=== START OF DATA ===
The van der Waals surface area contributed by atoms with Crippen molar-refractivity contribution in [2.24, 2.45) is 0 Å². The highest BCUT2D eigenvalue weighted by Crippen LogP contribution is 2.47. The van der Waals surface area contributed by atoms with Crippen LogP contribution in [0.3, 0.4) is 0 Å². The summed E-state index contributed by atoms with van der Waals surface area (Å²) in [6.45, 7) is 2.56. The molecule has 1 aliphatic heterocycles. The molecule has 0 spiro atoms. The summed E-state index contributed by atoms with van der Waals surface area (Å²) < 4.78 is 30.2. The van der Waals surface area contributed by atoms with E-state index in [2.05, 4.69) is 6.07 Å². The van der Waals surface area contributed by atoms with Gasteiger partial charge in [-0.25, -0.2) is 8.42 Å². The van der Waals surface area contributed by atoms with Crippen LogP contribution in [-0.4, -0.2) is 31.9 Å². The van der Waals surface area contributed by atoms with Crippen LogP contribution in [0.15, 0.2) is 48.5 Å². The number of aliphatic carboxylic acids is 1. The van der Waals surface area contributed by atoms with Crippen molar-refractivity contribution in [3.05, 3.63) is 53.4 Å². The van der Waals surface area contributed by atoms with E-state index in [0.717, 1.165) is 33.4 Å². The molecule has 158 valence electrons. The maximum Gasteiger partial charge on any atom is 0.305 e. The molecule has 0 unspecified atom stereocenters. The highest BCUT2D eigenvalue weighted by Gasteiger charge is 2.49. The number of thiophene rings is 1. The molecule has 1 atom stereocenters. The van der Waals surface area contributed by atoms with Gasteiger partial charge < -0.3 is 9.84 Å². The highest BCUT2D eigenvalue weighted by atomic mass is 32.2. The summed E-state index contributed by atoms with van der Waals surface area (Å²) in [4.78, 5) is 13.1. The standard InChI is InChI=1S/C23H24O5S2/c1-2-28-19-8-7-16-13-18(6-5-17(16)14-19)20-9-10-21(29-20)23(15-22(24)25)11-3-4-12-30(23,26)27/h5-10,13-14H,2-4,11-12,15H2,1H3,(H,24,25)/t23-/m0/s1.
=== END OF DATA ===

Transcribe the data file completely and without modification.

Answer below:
The van der Waals surface area contributed by atoms with Crippen molar-refractivity contribution in [2.24, 2.45) is 0 Å². The highest BCUT2D eigenvalue weighted by Crippen LogP contribution is 2.47. The van der Waals surface area contributed by atoms with Crippen LogP contribution in [0.3, 0.4) is 0 Å². The summed E-state index contributed by atoms with van der Waals surface area (Å²) in [6.45, 7) is 2.56. The molecule has 1 aliphatic heterocycles. The molecule has 0 spiro atoms. The summed E-state index contributed by atoms with van der Waals surface area (Å²) < 4.78 is 30.2. The van der Waals surface area contributed by atoms with E-state index in [2.05, 4.69) is 6.07 Å². The van der Waals surface area contributed by atoms with Gasteiger partial charge in [-0.25, -0.2) is 8.42 Å². The van der Waals surface area contributed by atoms with Crippen LogP contribution in [-0.4, -0.2) is 31.9 Å². The van der Waals surface area contributed by atoms with Crippen LogP contribution in [0.15, 0.2) is 48.5 Å². The number of aliphatic carboxylic acids is 1. The van der Waals surface area contributed by atoms with Crippen molar-refractivity contribution in [3.05, 3.63) is 53.4 Å². The van der Waals surface area contributed by atoms with E-state index in [0.717, 1.165) is 33.4 Å². The molecule has 158 valence electrons. The maximum Gasteiger partial charge on any atom is 0.305 e. The molecule has 0 unspecified atom stereocenters. The highest BCUT2D eigenvalue weighted by Gasteiger charge is 2.49. The number of thiophene rings is 1. The molecule has 1 atom stereocenters. The van der Waals surface area contributed by atoms with Gasteiger partial charge < -0.3 is 9.84 Å². The highest BCUT2D eigenvalue weighted by atomic mass is 32.2. The summed E-state index contributed by atoms with van der Waals surface area (Å²) in [4.78, 5) is 13.1. The standard InChI is InChI=1S/C23H24O5S2/c1-2-28-19-8-7-16-13-18(6-5-17(16)14-19)20-9-10-21(29-20)23(15-22(24)25)11-3-4-12-30(23,26)27/h5-10,13-14H,2-4,11-12,15H2,1H3,(H,24,25)/t23-/m0/s1.